To a certain segment of the population, there's nothing more alluring than a vintage sign for Pabst Blue Ribbon hanging outside a converted farmhouse or an old hotel. The house-turned-tavern is as old as the concept of the public house itself - Madison's first pioneer residents, Rosaline and Eben Peck, were tavern- and innkeepers.
Taverns were the original third place, back when customers arrived on horseback. The Wisconsin Historical Society, regarding its excavation of a pre-statehood tavern/inn/farm in Racine County, asserts that bars of the era provided "food and lodging for travelers; a meeting place for political and business groups; and in general a place for neighbors and families to obtain mail, exchange gossip and discuss local events." (Pool and darts apparently came later.)
These functions still exist, with the possible exception of fetching your mail. Although that could be making a comeback, since even mom-and-pop taverns are gaining Wi-Fi access. Settle in with a burger and fries and check your email at the bar. Don't spill that Leinie's.
Real taverns are almost always one-of-a-kind affairs. Their menus may resemble each other, but there's some unique touch about each one. Behind their often windowless faades, bars seem mysterious, but for the most part there are plenty of friendly faces and zero pretension once you cross the threshold.
Madison has no shortage of old-fashioned taverns. Not all of them serve food; others have sizable menus and daily specials. The real appeal is in the strength of a few food items: the crunch of a french fry, the juice of a burger, the sweet-salty mix of a proper onion ring.
I had one starting criterion for choosing the spots discussed below: They had to be virgin territories, places I'd never eaten before. This obviously knocked out the Harmony and the Plaza, both food-servin' bars of the highest order that I would recommend in a heartbeat.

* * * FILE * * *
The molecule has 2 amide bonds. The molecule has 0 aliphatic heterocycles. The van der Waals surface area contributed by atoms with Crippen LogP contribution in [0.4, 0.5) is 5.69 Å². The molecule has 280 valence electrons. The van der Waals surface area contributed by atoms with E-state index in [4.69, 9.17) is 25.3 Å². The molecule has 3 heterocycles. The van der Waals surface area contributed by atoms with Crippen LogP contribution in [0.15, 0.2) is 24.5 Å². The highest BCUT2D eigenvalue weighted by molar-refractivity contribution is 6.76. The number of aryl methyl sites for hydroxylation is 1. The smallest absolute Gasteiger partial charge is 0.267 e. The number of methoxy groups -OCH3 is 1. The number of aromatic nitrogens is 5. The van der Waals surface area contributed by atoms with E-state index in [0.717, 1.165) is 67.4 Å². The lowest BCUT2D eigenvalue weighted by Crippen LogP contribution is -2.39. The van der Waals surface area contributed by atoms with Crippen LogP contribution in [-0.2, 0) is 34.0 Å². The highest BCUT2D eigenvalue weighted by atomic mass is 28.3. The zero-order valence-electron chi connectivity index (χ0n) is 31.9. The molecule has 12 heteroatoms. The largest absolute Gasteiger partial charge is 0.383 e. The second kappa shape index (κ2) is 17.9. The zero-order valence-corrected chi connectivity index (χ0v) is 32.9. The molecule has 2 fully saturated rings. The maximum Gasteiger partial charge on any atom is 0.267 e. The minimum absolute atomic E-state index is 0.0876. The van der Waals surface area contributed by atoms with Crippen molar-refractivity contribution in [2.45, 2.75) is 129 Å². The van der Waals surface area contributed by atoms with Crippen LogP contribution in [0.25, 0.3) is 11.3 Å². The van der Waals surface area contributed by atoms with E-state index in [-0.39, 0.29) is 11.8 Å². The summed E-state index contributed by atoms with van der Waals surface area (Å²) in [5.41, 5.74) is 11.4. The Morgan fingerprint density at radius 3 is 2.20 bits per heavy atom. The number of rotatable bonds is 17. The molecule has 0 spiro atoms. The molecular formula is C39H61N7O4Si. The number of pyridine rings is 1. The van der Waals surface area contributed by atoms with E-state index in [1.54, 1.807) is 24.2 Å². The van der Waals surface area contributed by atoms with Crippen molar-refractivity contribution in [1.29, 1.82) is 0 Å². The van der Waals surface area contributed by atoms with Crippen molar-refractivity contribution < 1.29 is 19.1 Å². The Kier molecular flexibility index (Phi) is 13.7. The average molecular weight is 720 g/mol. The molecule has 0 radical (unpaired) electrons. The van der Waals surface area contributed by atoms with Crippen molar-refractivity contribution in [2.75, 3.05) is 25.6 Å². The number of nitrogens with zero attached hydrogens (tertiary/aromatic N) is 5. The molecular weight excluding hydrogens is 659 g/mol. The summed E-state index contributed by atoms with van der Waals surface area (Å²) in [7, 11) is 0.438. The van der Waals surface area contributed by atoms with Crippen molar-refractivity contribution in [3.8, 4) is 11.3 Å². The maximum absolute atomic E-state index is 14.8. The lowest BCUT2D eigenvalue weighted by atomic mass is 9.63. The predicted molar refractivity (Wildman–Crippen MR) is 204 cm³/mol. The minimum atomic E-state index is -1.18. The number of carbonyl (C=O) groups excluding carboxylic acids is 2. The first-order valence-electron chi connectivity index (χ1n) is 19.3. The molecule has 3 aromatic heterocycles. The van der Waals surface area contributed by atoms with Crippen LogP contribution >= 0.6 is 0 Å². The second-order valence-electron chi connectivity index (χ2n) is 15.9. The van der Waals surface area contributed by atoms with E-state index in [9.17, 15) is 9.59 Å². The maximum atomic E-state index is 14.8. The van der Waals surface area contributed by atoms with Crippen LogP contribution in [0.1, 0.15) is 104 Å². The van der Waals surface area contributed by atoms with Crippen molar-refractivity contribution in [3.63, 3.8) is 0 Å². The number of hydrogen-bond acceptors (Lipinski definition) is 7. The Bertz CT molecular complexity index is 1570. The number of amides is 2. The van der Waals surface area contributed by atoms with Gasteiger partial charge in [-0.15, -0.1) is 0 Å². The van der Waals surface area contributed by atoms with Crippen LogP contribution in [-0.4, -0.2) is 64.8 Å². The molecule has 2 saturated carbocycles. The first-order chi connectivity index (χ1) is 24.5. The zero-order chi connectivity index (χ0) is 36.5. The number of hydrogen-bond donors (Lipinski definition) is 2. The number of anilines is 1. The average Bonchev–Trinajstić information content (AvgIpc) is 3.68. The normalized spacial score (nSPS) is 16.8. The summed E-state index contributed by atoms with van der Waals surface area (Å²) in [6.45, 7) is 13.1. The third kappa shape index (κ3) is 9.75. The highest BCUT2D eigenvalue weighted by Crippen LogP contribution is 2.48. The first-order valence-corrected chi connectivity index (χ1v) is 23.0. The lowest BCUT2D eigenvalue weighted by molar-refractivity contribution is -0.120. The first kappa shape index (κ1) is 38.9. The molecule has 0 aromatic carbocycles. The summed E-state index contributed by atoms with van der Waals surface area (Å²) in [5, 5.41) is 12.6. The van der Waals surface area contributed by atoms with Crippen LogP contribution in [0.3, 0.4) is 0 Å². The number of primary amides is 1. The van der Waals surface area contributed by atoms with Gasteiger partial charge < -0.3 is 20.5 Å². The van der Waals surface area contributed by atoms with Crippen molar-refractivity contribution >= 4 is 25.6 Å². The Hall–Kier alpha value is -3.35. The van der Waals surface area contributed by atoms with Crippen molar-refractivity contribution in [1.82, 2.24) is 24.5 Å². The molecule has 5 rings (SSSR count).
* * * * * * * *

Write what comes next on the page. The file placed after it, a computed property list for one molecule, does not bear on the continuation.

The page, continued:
While you would have to be very inventive to describe any of this as health food, I will point out that none of these burgers goes the monster 1/2-lb. route. Comfort yourself with delusions of portion control, sticking with the more manageable 1/3-lb. burgers.
The Village Bar holds a spot of prominence on the near west side, where Speedway Road turns into Mineral Point, across the street from the Glenway Golf Course.
The pale yellow building was obviously once a house, but it's been a tavern for almost three-quarters of a century. Like a lot of Madison bars, the decor runs to Badger and Packer memorabilia - not that there's anything wrong with that. Oh, and another little detail: The Village Bar entered Madison celebrity lore one day back in 2005 when Jerry Seinfeld, in town for a sold-out stand at the Overture Center, popped in for a burger. Otherwise, the Village Bar is hardly celebrity territory. It's a pleasant place for neighbors to stop by for a quick supper, the unofficial clubhouse for the golf course, and a spot to catch the big game.
There's nothing dark or dingy about the Village. Big windows overlook the golf course; light oak tables with glass tabletops that reveal vintage games and gambling punch cards. A girl's state high school basketball tourney bracket is posted on the wall, and the tourney is playing on screens above the bar. In a spot of honor over the door is a sign from the legendary University Avenue watering hole Bob and Gene's, whose owners took over the V.B. after the UW razed B & G's. Got that? Conversations sail across the room: "Is the course open yet?" "It should be!"
The menu board is what you really want to look at. The choices are pure Wisconsin tavern - the classiest item on the menu is a sirloin sandwich at $4.75. Other Dairy State favorites include a liverwurst sandwich ($2.75), summer sausage ($4), a brat ($3.50) and a cheese plate ($4.50).
The bar's burgers are often mentioned in "best burgers in town" roundups, and I wouldn't argue. Order one, unless you have a thing for liver sausage.
The burger is served on a fresh, soft bun (you can upgrade to more of a Kaiser roll for a small charge), and there's a choice of Swiss, American, brick and pepper jack for cheese. My pepper jack burger comes medium rare and it's the kind that actually seems to melt away in the mouth. The fries are very, very crispy and come in a tiny paper boat ($1.65/ $2.50). A cup of the soup of the day, a cheesy chicken tortilla, was very cheesy, with a little jalapeño kick.
The Village Bar is a cheerful cozy place. And you can't beat the prices.
I was most excited about stopping at Tony Frank's, for it's the tavern that inspired this story in the first place. The place has been at the corner of Seminole Highway and the off-ramp from the Beltline ever since I can remember; Madison columnist Doug Moe thinks that it may be the oldest operating bar under the same family ownership in Madison. Lore has it that it was secretly open during Prohibition. My grandparents used to live around the corner. And I have never been inside. I know, it's embarrassing.